Comedic Chops

Posted: September 9th, 2010 | Author: | Filed under: Uncategorized | Comments Off

I’m not quite totally back to my cancer Samurai, Rocky Balboa, tip-top shape again, yet. But I’m getting closer each day. It wasn’t until I shared a story about a calculating comedic bit I pulled on the Radiation Oncologist to a friend over lunch yesterday, that I realized I was getting back into ‘cancer fighting form’ shape again.
    First, I’d like to send a shout out to the American Cancer Society and John. Since my car hasn’t been working for a few weeks now, last Friday a very nice volunteer gave me a ride to my Radiation Oncology consultation. My driver, John, is a volunteer in the American Cancer Society’s “Ride to Recovery” program. In his New Yorker accent, he said giving me a ride to my appointment was “no big deal, figure give back when ya can, ya know?” Yeah, he was chewing gum and shrugged his shoulders when he said that too.
After the nurse first thing weighed me, “Oh sure, humiliate me right off the bat why don’t you,” she laughed. She went to set that bar on the 155 mark, I told her she needed to go to the 200 mark. She went to the 200 mark, flipped the top little bar all over the place, no reading. She set the lower bar back down to 155 and then futzed with the top bar … I’ve lost weight! She told me to subtract a few more pounds, as that scale tended to run a few pounds heavy. I looked at her and said, “I love you! I love you!”

    Of course, my stupid blood pressure and pulse are still up there. But hey, I lost some weight!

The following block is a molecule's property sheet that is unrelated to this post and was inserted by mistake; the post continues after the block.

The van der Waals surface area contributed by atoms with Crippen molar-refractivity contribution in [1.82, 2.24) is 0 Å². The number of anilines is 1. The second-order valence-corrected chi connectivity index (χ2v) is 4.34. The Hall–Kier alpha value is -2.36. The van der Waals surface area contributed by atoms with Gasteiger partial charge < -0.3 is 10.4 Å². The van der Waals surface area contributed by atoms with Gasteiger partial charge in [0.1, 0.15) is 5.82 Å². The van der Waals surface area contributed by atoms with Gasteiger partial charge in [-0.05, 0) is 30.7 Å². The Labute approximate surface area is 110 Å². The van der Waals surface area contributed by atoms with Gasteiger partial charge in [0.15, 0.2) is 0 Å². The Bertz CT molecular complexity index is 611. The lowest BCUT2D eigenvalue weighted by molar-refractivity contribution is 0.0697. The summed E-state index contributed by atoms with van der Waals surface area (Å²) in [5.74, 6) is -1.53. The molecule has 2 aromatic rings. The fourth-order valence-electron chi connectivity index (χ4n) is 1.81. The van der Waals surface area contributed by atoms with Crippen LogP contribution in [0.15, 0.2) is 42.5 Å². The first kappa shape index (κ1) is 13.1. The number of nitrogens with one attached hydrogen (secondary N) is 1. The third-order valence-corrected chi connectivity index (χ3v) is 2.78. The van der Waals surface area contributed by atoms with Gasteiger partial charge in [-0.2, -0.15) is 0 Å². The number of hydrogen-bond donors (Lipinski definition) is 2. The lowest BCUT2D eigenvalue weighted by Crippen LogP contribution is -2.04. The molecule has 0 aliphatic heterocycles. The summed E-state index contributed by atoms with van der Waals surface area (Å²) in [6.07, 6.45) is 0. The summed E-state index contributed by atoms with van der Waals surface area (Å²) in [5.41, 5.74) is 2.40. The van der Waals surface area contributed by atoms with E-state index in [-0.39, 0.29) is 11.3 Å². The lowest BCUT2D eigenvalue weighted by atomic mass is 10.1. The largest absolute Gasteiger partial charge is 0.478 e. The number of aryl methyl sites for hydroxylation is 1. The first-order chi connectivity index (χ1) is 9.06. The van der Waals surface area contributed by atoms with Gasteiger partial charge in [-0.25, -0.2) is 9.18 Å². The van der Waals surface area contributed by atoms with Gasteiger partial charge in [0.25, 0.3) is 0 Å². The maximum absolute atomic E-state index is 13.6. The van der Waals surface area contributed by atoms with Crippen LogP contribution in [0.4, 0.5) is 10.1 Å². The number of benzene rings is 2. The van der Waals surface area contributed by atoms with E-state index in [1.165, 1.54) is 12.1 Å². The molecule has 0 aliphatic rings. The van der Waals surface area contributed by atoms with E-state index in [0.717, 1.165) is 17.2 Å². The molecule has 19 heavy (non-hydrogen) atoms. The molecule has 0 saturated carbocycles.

There was a little bit of a communication glitch at first with the Radiation Oncologist (RO) doctor . He was probably in his late 30’s, early 40’s with a casual professional approach. I’m not sure if the first part of our visit went slightly askew due to his not being used to having patients be their own strongly voiced advocates, or, if it was due to his still thinking because he’s a doctor he’s the end-all in say so … but here’s how this chunk of the story went.
    The RO proceeded to list all the cancer treatment options that were available to me. He then touched upon the one option of removing the DCIS clumps in my breast and then just sitting back and keeping a close eye via mammograms and MRIs on my overall breast health. I informed him that this was not an option for me. In an “I’m the expert” tone he asked me, “And why not?” I told him that Dr. W had clearly stated it wasn’t a viable option for me.
    Again, in the same tone, the RO asked me, “And why not?” I simply stated, “Because Dr. W feels that even though my BRACA tests came back negative, there’s something to my family history. You have read my family history sheet I provided you with, didn’t you?”
    He fumbled with the papers a little, found it. I’m not sure if the next thing he said was meant in the tone that it came off as sounding, slightly defensive and/or cavalier … “If you’re that concerned about your family health then why not just do a bilateral mastectomy?”
    I have been mulling the idea around in my head for a while now. But, it hasn’t really been said out loud, other than when speaking with Dr. W, in connection with my BRACA test outcome, by another medical professional before this moment. His tone slightly awakened my feisty spirit.